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Please use this identifier to cite or link to this item: http://arks.princeton.edu/ark:/88435/dsp01rb68xf29m
Title: BFFs on the Big Screen: A Study of Friendship and Gender in Film and Television
Authors: Lewis, Neely
Advisors: Frye, Margaret
Department: Sociology
Class Year: 2016
Abstract: This paper aims to answer the question of how gender and friendship is represented in the media through the lens of television shows and movies chosen by the survey results of American young adults. A content analysis of 13 television shows and 5 movies was conducted to examine the stereotypical ways in which female, male, and cross-sex friendships were presented based on the topics of their conversations. The results of this study show that female friendships are portrayed in a more negative and complicated light based on conflicting conversations centered on catty behaviors or romantic relationships in conjunction with the discussion of emotional expression and the importance of everlasting friendship. Male friendships are represented in a more positive and simpler fashion based on infrequent, but meaningful, emotional expression, less focus on romantic relationships, and bonds built on mutual interests. The polarizing representations of female and male friendships contributes to the representation that cross-sex friendships cannot truly exist due to the difficulty of potential romantic relationships threatening the friendship.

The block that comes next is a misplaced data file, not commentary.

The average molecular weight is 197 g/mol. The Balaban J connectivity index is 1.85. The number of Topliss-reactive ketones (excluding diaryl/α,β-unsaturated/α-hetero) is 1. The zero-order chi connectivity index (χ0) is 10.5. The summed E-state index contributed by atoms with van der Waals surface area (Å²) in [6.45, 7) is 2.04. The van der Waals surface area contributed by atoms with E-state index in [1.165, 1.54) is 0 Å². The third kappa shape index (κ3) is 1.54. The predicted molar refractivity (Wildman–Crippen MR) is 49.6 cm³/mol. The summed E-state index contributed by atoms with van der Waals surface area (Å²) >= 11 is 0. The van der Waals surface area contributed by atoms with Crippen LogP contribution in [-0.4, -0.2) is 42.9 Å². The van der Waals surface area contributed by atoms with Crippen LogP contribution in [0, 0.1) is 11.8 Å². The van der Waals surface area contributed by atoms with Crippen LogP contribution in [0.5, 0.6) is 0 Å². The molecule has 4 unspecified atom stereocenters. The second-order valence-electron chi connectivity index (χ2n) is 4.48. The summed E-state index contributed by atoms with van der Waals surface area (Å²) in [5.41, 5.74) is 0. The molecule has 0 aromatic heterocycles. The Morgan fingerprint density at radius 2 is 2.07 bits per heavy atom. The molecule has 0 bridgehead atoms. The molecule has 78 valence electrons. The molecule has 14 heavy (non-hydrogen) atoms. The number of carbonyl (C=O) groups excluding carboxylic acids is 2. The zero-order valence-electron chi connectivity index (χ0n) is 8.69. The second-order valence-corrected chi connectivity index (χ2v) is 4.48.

Extent: 121 pages
URI: http://arks.princeton.edu/ark:/88435/dsp01rb68xf29m
Type of Material: Princeton University Senior Theses
Language: en_US
Appears in Collections:Sociology, 1954-2016

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